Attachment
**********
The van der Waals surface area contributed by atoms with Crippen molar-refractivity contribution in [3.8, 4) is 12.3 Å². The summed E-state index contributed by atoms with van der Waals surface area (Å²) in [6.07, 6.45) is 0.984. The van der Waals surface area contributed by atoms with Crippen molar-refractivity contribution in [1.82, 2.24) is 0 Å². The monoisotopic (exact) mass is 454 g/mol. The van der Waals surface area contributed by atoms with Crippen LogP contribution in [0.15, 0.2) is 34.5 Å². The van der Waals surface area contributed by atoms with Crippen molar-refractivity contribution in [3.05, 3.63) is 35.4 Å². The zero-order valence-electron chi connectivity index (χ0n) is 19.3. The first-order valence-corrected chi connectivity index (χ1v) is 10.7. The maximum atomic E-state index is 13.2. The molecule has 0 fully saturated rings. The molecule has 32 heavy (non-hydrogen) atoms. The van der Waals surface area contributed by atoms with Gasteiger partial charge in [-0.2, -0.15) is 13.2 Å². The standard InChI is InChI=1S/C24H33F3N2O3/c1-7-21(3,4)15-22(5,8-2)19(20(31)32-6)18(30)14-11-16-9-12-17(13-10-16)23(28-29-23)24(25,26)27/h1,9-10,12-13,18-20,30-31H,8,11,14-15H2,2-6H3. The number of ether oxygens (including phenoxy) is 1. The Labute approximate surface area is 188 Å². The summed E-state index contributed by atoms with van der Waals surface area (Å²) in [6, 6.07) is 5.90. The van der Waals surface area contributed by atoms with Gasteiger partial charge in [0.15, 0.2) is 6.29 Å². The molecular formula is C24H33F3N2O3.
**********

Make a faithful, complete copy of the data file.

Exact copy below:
The van der Waals surface area contributed by atoms with Crippen molar-refractivity contribution in [3.8, 4) is 12.3 Å². The summed E-state index contributed by atoms with van der Waals surface area (Å²) in [6.07, 6.45) is 0.984. The van der Waals surface area contributed by atoms with Crippen molar-refractivity contribution in [1.82, 2.24) is 0 Å². The monoisotopic (exact) mass is 454 g/mol. The van der Waals surface area contributed by atoms with Crippen LogP contribution in [0.15, 0.2) is 34.5 Å². The van der Waals surface area contributed by atoms with Crippen molar-refractivity contribution in [3.05, 3.63) is 35.4 Å². The zero-order valence-electron chi connectivity index (χ0n) is 19.3. The first-order valence-corrected chi connectivity index (χ1v) is 10.7. The maximum atomic E-state index is 13.2. The molecule has 0 fully saturated rings. The molecule has 32 heavy (non-hydrogen) atoms. The van der Waals surface area contributed by atoms with Gasteiger partial charge in [-0.2, -0.15) is 13.2 Å². The standard InChI is InChI=1S/C24H33F3N2O3/c1-7-21(3,4)15-22(5,8-2)19(20(31)32-6)18(30)14-11-16-9-12-17(13-10-16)23(28-29-23)24(25,26)27/h1,9-10,12-13,18-20,30-31H,8,11,14-15H2,2-6H3. The number of ether oxygens (including phenoxy) is 1. The Labute approximate surface area is 188 Å². The summed E-state index contributed by atoms with van der Waals surface area (Å²) in [6, 6.07) is 5.90. The van der Waals surface area contributed by atoms with Gasteiger partial charge in [0.15, 0.2) is 6.29 Å². The molecular formula is C24H33F3N2O3.